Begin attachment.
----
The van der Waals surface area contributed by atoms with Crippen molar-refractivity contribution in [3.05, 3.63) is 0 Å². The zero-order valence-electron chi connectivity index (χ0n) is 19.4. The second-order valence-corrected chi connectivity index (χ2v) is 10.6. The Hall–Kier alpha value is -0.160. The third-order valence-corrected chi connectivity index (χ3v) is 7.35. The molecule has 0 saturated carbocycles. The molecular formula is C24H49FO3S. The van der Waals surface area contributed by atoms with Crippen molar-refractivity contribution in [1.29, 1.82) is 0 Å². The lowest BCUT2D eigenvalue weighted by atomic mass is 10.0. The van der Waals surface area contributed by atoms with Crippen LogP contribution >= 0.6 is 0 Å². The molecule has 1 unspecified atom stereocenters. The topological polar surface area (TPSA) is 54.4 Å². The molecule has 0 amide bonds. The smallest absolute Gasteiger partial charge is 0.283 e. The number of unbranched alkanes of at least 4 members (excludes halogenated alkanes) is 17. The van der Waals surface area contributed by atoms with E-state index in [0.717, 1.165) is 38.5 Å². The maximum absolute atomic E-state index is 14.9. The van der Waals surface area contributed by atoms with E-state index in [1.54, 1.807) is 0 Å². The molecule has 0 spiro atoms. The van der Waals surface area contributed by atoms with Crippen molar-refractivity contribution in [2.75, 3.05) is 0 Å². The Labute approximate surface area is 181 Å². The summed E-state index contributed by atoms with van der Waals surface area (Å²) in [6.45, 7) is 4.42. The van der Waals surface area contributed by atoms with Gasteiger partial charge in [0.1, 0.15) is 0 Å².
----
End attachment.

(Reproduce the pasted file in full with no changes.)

The van der Waals surface area contributed by atoms with Crippen molar-refractivity contribution in [3.05, 3.63) is 0 Å². The zero-order valence-electron chi connectivity index (χ0n) is 19.4. The second-order valence-corrected chi connectivity index (χ2v) is 10.6. The Hall–Kier alpha value is -0.160. The third-order valence-corrected chi connectivity index (χ3v) is 7.35. The molecule has 0 saturated carbocycles. The molecular formula is C24H49FO3S. The van der Waals surface area contributed by atoms with Crippen molar-refractivity contribution in [1.29, 1.82) is 0 Å². The lowest BCUT2D eigenvalue weighted by atomic mass is 10.0. The van der Waals surface area contributed by atoms with Crippen LogP contribution >= 0.6 is 0 Å². The molecule has 1 unspecified atom stereocenters. The topological polar surface area (TPSA) is 54.4 Å². The molecule has 0 amide bonds. The smallest absolute Gasteiger partial charge is 0.283 e. The number of unbranched alkanes of at least 4 members (excludes halogenated alkanes) is 17. The van der Waals surface area contributed by atoms with E-state index in [0.717, 1.165) is 38.5 Å². The maximum absolute atomic E-state index is 14.9. The van der Waals surface area contributed by atoms with E-state index in [1.54, 1.807) is 0 Å². The molecule has 0 spiro atoms. The van der Waals surface area contributed by atoms with Crippen molar-refractivity contribution in [2.75, 3.05) is 0 Å². The Labute approximate surface area is 181 Å². The summed E-state index contributed by atoms with van der Waals surface area (Å²) in [6.45, 7) is 4.42. The van der Waals surface area contributed by atoms with Gasteiger partial charge in [0.1, 0.15) is 0 Å².